Even with the right application of alliance management practices, the underlying science behind a project can fail, but according to Ramanathan the patient journey can inspire companies not to abandon ship on the overall mission, even when a particular project doesn’t succeed.

Advocacy Groups Help Convey Patients’ Trials

How do you put solving patients’ problems at the center of everything you do? Mark Coflin, CSAP, vice president and head of global alliance management at Simcere Group, has seen how his company’s stroke treatments have given patients better odds of evading serious incapacitation. He urged attendees to think about the patient’s needs when shaping clinical trials. Many alternate ways of conducting trials are emerging, but Coflin exhorted alliance managers and their research partners to “balance robustness and recruitment” and to really think through “what you’re asking your patient to do.”

Carberry added that if those conducting trials don’t make the patient’s life easier, recruitment efforts will hit a bump in the road.   

“The most expensive patient is the one we don’t retain,” she said.

To this aim, a new stakeholder has emerged in the biopharma alliance ecosystem in recent years: the patient advocacy group. Ahouse said that these organizations have been instrumental in identifying patients with the specific ailments Merus’s oncology drug candidates tackle. He noted that there’s an inherent tension between patient advocacy groups and biopharma partners in that the latter are focused on their solution while the former “don’t care about our drug [necessarily].” Ahouse added that everyone tends to be more productive once this dynamic is acknowledged.

A few years ago, Bayer convened medical oncologists, policy specialists, and other stakeholders to compose a white paper on patient advocacy in cancer research. Based on Bayer’s activities with cancer research institutes since that time, Ramanathan conjectured that the “field could have transformed in a different way” if advocacy groups were involved two decades ago.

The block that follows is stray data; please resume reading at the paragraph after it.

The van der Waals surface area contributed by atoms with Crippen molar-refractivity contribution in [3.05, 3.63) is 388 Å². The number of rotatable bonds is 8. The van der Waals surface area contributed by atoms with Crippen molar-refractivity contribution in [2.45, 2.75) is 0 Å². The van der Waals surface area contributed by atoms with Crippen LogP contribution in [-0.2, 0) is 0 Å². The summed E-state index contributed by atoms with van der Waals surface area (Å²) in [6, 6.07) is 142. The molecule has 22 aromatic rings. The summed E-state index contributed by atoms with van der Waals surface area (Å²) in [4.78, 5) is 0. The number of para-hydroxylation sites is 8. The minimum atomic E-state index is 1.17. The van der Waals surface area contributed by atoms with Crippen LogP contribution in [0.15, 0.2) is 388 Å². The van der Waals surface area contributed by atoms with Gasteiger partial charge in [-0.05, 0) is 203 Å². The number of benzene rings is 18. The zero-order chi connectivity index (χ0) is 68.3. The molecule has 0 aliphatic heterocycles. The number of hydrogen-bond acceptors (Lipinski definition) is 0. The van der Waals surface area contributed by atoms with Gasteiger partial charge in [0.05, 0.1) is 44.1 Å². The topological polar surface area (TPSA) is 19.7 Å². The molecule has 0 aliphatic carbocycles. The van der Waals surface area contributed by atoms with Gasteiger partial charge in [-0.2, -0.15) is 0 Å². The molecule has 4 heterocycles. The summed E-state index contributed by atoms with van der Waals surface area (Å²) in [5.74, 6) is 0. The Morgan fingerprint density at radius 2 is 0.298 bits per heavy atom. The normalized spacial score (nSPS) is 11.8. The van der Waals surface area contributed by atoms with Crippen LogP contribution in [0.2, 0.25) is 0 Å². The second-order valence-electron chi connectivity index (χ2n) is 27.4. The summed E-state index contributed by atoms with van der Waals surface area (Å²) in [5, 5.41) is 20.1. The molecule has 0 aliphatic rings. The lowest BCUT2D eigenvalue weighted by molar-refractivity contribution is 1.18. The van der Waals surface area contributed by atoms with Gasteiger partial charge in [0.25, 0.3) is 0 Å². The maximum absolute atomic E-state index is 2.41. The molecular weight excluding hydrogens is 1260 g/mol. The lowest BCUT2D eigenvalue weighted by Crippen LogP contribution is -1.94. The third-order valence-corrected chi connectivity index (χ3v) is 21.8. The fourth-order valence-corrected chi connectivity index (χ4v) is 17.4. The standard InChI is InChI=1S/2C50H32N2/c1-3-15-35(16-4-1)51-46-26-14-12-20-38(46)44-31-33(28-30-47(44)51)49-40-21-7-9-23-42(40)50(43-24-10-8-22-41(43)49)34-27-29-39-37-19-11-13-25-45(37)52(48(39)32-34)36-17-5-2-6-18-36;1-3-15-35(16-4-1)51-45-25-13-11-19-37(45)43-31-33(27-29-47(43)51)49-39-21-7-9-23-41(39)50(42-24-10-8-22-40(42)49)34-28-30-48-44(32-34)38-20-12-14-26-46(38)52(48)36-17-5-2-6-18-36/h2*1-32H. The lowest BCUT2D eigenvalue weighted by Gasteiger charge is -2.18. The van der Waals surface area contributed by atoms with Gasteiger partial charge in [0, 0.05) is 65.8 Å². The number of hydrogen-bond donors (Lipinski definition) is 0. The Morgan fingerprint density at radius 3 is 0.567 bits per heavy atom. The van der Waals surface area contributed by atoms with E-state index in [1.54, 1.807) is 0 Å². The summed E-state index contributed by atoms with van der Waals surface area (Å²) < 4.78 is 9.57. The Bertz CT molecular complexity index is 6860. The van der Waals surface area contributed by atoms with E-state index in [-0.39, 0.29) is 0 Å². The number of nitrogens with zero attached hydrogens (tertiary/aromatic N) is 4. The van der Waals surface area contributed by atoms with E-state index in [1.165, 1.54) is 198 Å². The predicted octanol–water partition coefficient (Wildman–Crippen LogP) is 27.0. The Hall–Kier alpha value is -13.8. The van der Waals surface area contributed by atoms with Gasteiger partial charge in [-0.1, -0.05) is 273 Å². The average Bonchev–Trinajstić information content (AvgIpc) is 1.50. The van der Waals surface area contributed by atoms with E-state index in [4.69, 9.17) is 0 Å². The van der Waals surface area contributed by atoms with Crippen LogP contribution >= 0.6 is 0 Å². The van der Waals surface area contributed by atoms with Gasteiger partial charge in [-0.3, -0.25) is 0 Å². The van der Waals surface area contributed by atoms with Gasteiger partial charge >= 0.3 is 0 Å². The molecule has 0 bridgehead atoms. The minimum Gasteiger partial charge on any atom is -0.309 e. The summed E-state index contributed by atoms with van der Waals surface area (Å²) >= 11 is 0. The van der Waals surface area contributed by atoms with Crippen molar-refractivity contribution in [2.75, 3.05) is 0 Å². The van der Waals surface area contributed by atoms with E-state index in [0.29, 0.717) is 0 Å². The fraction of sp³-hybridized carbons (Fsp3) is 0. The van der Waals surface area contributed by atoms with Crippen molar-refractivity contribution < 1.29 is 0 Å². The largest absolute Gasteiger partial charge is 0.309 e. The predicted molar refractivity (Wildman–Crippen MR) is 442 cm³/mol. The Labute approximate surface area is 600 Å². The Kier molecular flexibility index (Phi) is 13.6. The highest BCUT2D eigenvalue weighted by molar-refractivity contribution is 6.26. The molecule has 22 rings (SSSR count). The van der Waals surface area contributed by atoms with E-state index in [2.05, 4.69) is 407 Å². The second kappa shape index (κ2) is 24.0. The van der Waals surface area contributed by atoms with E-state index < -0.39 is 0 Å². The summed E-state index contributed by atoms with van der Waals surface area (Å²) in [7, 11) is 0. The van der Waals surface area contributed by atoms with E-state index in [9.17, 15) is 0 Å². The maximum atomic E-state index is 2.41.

Making Patient Advocacy an Internal Mission

Coflin listed several ways the alliance group can incorporate patient advocacy internally, particularly in its interactions with business development. He recommended instituting a patient advocacy panel, incorporating the patient outcomes into the alliance charter and mission statement, and having patients join alliance meetings on occasion.

For cancer patients, it’s “a race against time,” he reminded the audience. “Every day counts.”   

If you registered for this year’s ASAP BioPharma Conference but couldn’t join “Partnering for Patient Impact” live, don’t hesitate to retrieve the full discussion in the conference portal where you will learn how emerging data-driven alliances and real-world evidence (RWE) data are providing a picture of how patients react to drugs, and how collaborations with AI startups have the potential to make a dramatic improvement in the life of a patient. The conference continues tomorrow with more great sessions!